Anthropogenic means “made by people” or “resulting from human activities.” Anthropogenic is usually used in the context of emissions that are produced as a result of human activities, as in anthropogenic GHG emissions.
Reference: U.S. EPA

Avoided Emissions

Emission reductions that are indirectly caused by a product or process that occurs outside the life cycle or value chain, and are a result of the use of that product or process. Alternative terminologies include climate positive, net-positive accounting, Scope 4 emissions, and substitution effects.
Reference: NCASI Whitepaper

B

Baseline Scenario

A baseline scenario is a hypothetical reference case of conditions that would most likely occur in the absence of climate change mitigation. Baseline scenarios can also be referred to as ”business as usual” scenarios. For example, if a mill had a coal boiler in good working order that was generating process steam, and the company decided to convert it to natural gas to reduce GHG emissions, the baseline scenario would be the emission profile of the coal boiler.
Reference: The Greenhouse Gas Protocol

Biogenic Carbon

The carbon embodied in or derived from biomass is biogenic carbon. An emission factor of zero is normally used for biogenic CO2, meaning it is GHG neutral, reflecting guidance from the Intergovernmental Panel on Climate Change (IPCC) for the preparation of national greenhouse gas inventories (IPCC 2006).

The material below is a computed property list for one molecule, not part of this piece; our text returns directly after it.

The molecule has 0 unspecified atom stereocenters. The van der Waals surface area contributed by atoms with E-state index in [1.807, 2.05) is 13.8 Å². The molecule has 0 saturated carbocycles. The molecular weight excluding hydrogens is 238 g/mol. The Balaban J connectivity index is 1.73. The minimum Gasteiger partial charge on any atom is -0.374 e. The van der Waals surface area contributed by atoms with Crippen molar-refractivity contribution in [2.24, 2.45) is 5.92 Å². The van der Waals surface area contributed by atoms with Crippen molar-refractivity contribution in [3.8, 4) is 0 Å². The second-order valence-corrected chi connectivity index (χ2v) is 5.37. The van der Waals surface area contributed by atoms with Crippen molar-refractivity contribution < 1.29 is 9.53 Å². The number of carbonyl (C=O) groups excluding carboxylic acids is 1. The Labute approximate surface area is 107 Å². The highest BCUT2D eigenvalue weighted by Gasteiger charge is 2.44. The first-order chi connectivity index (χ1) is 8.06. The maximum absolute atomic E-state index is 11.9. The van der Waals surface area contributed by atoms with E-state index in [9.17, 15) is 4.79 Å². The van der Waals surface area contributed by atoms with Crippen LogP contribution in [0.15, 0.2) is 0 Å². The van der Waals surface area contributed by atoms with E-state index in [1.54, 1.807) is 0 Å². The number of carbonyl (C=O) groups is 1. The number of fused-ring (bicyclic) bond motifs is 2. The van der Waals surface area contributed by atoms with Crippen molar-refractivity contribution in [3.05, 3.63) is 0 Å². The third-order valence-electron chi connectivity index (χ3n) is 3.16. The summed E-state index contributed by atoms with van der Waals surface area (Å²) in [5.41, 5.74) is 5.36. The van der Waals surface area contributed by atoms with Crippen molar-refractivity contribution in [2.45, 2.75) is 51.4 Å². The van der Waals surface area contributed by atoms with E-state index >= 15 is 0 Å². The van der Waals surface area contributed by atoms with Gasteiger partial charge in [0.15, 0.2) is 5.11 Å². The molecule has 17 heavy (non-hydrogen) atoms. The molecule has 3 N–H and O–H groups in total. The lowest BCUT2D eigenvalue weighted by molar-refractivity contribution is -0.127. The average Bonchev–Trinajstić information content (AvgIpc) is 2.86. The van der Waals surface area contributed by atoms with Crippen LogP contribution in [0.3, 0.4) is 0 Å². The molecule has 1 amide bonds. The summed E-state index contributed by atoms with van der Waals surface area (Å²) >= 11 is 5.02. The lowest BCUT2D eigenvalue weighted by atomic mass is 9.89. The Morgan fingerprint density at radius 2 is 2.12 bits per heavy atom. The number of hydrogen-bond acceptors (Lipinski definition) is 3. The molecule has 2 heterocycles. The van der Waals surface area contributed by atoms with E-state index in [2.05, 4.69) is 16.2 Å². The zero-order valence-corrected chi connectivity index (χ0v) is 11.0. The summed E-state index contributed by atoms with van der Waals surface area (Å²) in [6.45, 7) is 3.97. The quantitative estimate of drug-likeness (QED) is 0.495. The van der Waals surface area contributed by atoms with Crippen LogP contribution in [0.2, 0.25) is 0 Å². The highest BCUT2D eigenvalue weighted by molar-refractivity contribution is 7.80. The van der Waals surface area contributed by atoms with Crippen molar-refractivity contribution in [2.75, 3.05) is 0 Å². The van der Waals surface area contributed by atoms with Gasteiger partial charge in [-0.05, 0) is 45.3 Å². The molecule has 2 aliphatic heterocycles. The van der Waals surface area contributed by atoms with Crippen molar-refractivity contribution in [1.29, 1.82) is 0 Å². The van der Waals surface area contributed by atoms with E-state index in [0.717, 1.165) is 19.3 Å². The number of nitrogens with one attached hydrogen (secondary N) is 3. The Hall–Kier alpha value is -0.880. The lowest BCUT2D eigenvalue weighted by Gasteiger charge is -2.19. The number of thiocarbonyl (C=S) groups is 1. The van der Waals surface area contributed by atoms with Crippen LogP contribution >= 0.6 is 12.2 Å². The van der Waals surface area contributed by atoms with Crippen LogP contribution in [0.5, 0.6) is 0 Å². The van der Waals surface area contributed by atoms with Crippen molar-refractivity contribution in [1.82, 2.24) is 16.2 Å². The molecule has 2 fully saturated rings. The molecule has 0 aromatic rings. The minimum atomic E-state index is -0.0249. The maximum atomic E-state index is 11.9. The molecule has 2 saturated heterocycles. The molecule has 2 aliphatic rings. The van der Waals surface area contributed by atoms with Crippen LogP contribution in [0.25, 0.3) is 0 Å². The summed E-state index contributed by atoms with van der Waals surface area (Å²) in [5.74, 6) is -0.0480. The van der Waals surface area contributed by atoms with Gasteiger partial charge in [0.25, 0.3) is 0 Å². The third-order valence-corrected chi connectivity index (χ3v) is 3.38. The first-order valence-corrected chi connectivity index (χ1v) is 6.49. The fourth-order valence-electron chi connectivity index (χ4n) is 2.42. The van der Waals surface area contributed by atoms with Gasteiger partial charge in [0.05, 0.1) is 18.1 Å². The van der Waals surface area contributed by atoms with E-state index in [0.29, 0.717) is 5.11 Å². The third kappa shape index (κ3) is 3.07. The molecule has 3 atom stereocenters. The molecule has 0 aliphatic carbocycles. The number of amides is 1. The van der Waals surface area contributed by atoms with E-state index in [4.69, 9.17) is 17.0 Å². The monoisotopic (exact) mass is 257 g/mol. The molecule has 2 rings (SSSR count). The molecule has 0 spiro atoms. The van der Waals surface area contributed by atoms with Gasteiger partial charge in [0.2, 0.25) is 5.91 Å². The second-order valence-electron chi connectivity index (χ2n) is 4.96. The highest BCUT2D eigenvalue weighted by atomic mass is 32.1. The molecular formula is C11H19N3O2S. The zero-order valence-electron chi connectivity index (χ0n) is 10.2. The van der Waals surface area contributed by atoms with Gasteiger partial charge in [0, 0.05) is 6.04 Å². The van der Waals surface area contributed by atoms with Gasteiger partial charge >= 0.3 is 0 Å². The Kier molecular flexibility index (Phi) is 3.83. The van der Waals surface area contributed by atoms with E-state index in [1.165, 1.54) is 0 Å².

Reference: NCASI Technical Bulletin 1015

Business as Usual

See Baseline Scenario.

C

Cap and Trade

Cap and trade is a policy tool for controlling large amounts of emissions from a group of sources. A cap and trade program first sets a cap, or maximum limit, on emissions. Sources covered by the program then receive authorizations to emit in the form of emissions allowances, with the total amount of allowances limited by the cap. Each source can design its own compliance strategy to meet the overall reduction requirement, including the sale or purchase of allowances, installation of pollution controls, and implementation of efficiency measures, among other options dictated by the program.
Reference: U.S. EPA

Carbon

Carbon is a chemical element. In the context of climate change and GHG emissions, “carbon” should not be used interchangeably with carbon dioxide (CO2). While carbon may be used as a shorthand for carbon dioxide, it is not correct. A ton of carbon is not a ton of CO2. Though you may occasionally find these terms used interchangeably, it is not correct to do so. The atomic weight of carbon is 12 atomic mass units, while the weight of carbon dioxide is 44, because it includes two oxygen atoms, each with an atomic mass of 16. Thus, one ton of combusted carbon is equivalent to 44/12 = 11/3 = 3.67 tons of CO2, and 11 tons of CO2 is equivalent to 3 tons of carbon. Likewise, a price of $30 per ton of CO2 equals a price of $110 per ton of carbon.